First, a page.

McGill graduate students expand horizons with the Graduate Mobility Award

Since 2016, McGill's Graduate Mobility Award has funded over 1,300 students in their travel to over 85 countries around the world
Left: Luisa Castañeda-Quintana with members of the Ogiek people in Kenya. Alexandra Jonker (top middle), Tom Shimkus (bottom middle), Leo Goutte (top right), and Arianne Maraj (bottom right) with host supervisor Dr. Allison Phipps in front of a dedication to James McGill in Glasgow, Scotland.

McGill’s Graduate Mobility Award (GMA) provides up to $1,500 per month for a maximum of eight months to McGill graduate students wishing to conduct activities outside the province that will contribute to the completion of their theses or research projects.

Since 2016, the GMA has funded over 1,300 students in their travel to over 85 countries around the world. By making research-related travel possible for so many students, the award aims to boost the cutting-edge work of McGill graduate students. With the support of the GMA, McGill graduate students can carry out field work and collect data, learn new methods and techniques, and establish international research collaborations.

To get a more detailed view of what exactly McGill graduate students are doing while on GMA-funded research travel, we reviewed the testimonials from GMA awardees in the recently published 2020-2023 Graduate Mobility Award Traveler’s Logs.

Supporting innovative research

One major motivation for graduate student travel with GMA support was to carry out research necessary for their theses and dissertations, including data collection in the field or archives. The travel destinations – and the research students do there – are as varied as McGill’s graduate programs.


Julia Baak, PhD student in Renewable Resources used her GMA to travel to Iceland where she “deployed geolocation sensors on black-legged kittiwakes [a kind of seagull] to examine their migration and how this may impact the amount of plastic and plastic-related contaminants in their system.”

Law Master’s student Luisa Castañeda-Quintana writes in her traveler’s log that she traveled to two countries – Kenya and Colombia – to “learn and understand about the situation of Indigenous people, in relation to legal recognition and challenges due to climate change.”

Alexandra Jonker, PhD student from Music, did archival research in the New York Public Library for Performing Arts. “This was my first time doing archival research and allowed me to view primary materials ([pianist and composer Johanna] Beyer’s handwritten scores) that will be extremely valuable for my dissertation work,” she writes.

New methods, techniques, and skills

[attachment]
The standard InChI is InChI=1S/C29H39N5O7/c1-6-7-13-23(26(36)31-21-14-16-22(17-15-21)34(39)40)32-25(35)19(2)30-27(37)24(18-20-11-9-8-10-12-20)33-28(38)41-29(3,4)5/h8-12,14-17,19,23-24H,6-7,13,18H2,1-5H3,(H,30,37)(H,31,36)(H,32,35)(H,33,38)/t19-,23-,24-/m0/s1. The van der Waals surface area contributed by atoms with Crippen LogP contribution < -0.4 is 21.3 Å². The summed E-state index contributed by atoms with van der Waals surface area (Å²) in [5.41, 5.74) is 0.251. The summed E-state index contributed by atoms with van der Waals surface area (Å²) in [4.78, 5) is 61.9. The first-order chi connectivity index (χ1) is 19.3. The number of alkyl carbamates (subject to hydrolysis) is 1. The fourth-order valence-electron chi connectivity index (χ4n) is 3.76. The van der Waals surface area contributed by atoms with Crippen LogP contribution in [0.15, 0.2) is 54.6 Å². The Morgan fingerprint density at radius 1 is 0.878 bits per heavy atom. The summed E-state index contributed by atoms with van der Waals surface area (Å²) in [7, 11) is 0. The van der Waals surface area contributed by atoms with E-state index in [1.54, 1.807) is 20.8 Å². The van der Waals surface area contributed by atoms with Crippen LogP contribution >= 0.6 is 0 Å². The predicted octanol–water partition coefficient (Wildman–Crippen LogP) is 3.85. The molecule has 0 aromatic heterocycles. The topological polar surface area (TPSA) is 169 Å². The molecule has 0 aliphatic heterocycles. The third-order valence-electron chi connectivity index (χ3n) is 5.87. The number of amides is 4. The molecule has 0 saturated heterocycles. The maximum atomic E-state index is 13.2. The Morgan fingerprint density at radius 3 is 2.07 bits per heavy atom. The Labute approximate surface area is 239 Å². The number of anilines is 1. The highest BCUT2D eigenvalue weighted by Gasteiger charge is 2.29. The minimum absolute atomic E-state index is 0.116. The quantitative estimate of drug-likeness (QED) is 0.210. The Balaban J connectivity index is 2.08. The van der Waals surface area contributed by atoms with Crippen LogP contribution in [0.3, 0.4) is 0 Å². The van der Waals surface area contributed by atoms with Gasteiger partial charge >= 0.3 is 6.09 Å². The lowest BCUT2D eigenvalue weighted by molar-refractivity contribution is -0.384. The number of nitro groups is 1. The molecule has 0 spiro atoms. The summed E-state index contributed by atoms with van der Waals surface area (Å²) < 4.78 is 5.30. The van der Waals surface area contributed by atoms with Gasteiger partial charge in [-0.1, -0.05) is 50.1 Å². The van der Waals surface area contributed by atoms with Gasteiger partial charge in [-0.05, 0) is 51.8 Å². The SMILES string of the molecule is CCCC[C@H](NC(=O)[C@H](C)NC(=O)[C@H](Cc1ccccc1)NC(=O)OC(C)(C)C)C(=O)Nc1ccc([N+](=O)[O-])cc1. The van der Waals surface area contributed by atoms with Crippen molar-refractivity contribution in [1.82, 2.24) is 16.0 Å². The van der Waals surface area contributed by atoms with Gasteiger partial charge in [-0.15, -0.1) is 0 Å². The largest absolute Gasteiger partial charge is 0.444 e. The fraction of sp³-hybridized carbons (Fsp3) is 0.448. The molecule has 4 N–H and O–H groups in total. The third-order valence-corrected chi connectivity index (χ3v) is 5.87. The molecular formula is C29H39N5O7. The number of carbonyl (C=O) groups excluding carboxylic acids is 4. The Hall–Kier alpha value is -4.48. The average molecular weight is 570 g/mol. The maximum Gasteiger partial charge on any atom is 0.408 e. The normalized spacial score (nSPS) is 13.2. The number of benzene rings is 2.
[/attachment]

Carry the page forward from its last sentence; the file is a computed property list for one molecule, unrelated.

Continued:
Kelsey Wilson

Apart from collecting data for their research, many graduate students travelled to learn new methods, techniques, and skills that they later implemented in their own research.

“I acquired numerous new research skills such as swabbing frogs for infection, collecting and identifying species at various life stages, conducting qPCR, and sequencing DNA,” writes Biology Master’s student Kelsey Wilson, about her research in Panama.

During his GMA at the Instituto Gulbenkian de Ciência in Portugal, Master’s student in Experimental Medicine Tom Shimkus was able to “practice new techniques and learn from experts in my field, making use of their high-quality materials and cutting-edge facilities to extend our research efforts.”

Lasting connections

While research work is front and centre for GMA awardees, they also make productive connections, cultivate solid friendships, and have some well-deserved fun during their travels.

For example, during his research stay in France, Physics Master’s student Leo Goutte had the opportunity to present his research to experts. As he writes, “a lecturer came up to my poster and pointed me to a paper with similar and highly applicable results that he wrote! We kept discussing this over dinner and on our six-hour Sunday hike.”

In some cases, students forge connections that benefit their whole community, transforming into ambassadors for McGill around the world.

Take Arianne Maraj, PhD student from Integrated Studies in Education, who travelled to the University of Glasgow in Scotland. “I was referred to, jokingly, as the spokesperson to continue building the relationship between the two Schools of Education. Moreover, I have put some of my cohort members in touch with researchers [in Scotland] … In terms of building McGill’s international relationships, the GMA has been instrumental.”

For more travel stories from GMA awardees, check out the Traveler’s Logs.

Details on the application process for the Graduate Mobility Award can be found on the Graduate and Postdoctoral Studies website.


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